Schlumberger CEO Paal Kibsgaard talked up the opportunity earlier this year when the company reported its first quarter earnings. “In terms of the market potential, I think you’re talking billions, in terms of revenue opportunities, over an extended period of time,” Kibsgaard said. He even suggested that his company is so confident in refracking that it would take on all of the risk, paying the costs of the refracking operation upfront and only receive compensation from the operator after production.
Looking past the hype
Refracking is still in its early stages. Wells that have been refracked number only in the hundreds—a drop in the bucket when you consider the fact that over 35,000 wells were drilled in the U.S. in 2014 alone, according to Baker Hughes. Right now, a strained oil industry is eager for a breakthrough, but despite the excitement around refracking the technology still has a lot to prove.
Due to these challenges, the practice has been nicknamed “pump and pray” by operators.
Refracking also carries substantial risk. Unlike fracking a new well, refracking targets only parts of the well that have not been fractured. That sort of precision is technically challenging and depending on the specifics, can result in higher costs. Moreover, if not done properly, it can ruin a reservoir. Even without errors, refracking could merely drain off oil from an adjacent well. Due to these challenges, the practice has been nicknamed “pump and pray” by operators.
So far, the industry’s take is mixed, with some executives choosing to steer clear for now. “We have not tried any refracks. Our outlook on that is that it is really technical,” Bill Thomas, CEO of EOG Resources, told Reuters. “We believe that just drilling a new well, and kind of starting fresh… is probably the preferred way to go,” he added.
EOG is not the only company that remains unconvinced. “I personally have a lot of experience with refracks, most of which was not that good,” the COO of Range Resources, Ray Walker, said on a first quarter conference call, according to Natural Gas Intelligence.
Analysts at Bernstein called refracking “trivial,” and overly hyped because of the success of a few specific examples.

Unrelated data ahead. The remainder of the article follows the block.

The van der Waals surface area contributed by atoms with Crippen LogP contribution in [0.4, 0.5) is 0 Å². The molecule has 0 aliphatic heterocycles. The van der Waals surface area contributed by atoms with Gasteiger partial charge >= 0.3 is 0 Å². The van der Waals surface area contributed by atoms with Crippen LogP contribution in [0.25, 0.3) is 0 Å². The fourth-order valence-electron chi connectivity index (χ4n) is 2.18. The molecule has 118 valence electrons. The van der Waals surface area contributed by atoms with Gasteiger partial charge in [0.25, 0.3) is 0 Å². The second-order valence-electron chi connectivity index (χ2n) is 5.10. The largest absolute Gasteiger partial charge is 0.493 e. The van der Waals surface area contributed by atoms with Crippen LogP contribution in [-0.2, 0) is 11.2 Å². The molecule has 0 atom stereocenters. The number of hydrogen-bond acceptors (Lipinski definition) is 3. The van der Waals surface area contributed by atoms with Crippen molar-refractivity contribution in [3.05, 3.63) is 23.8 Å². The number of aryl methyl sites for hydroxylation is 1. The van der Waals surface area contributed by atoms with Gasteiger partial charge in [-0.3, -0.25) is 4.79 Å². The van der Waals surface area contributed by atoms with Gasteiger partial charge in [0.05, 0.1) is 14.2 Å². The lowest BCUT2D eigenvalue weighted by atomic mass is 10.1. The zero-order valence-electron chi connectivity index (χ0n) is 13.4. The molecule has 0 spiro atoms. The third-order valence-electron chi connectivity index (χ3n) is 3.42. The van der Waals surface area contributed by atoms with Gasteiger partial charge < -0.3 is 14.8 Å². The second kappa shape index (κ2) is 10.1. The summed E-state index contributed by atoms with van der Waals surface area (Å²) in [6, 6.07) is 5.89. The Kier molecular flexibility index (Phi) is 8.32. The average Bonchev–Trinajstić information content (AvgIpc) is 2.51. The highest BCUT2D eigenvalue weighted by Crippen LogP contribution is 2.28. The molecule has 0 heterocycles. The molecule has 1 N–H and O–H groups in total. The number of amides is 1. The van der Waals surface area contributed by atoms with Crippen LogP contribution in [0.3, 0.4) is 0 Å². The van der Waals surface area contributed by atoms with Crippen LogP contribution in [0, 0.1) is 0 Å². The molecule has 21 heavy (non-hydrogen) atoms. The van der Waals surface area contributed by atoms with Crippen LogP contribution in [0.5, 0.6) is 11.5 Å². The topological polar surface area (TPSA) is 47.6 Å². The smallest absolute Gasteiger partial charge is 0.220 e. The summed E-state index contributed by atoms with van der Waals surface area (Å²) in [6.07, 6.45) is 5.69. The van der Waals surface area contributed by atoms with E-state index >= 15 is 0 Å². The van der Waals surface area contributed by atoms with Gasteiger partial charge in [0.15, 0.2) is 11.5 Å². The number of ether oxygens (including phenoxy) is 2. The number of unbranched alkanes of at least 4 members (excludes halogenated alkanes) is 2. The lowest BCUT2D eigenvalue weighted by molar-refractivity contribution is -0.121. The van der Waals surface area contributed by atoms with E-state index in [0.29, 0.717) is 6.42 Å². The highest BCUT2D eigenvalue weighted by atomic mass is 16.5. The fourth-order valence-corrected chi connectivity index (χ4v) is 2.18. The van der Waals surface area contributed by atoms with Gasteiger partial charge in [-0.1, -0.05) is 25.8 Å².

Analysts at Bernstein called refracking “trivial,” and overly hyped because of the success of a few specific examples. “Much of the literature is from service providers or E&P operators that achieved some success,” a Bernstein report concluded. “In addition, much of the market talk around refracks is similarly skewed positive.”
Another shale revolution
Refracking could have pitfalls, but the fact that the technology is in its early stages means there is plenty of time for the industry to refine and improve its methods.
The original shale revolution had no shortage of naysayers. Refracking could have pitfalls, but the fact that the technology is in its early stages means there is plenty of time for the industry to refine and improve its methods. Halliburton estimates that there could be as many as 50,000 wells that are “candidates” for refracking. Furthermore, with the industry eager for breakthroughs that will enable it to draw more oil from favored reserves while slashing costs, expect innovators to pour money into making this technology work.
Of course, the true extent of the opportunity will only become clear as the industry moves forward. The number of refracked wells is expected to rise from hundreds to thousands in the next few years. “The most important factor to get this off the ground is for E&Ps, particularly service companies, to make large investments to test this,” James Coan, a senior analyst with IHS Energy, said in during a May 20 webinar. “Who is going to be the George Mitchell of refrack?” George Mitchell is credited with pioneering fracking and horizontal drilling, two techniques principally responsible for the shale revolution.
Refracking could allow drillers to gain access to enough reserves to last another 50 years, according to Bloomberg estimates. For an industry expected to see peak production within the next five to ten years, refracking could be revolutionary.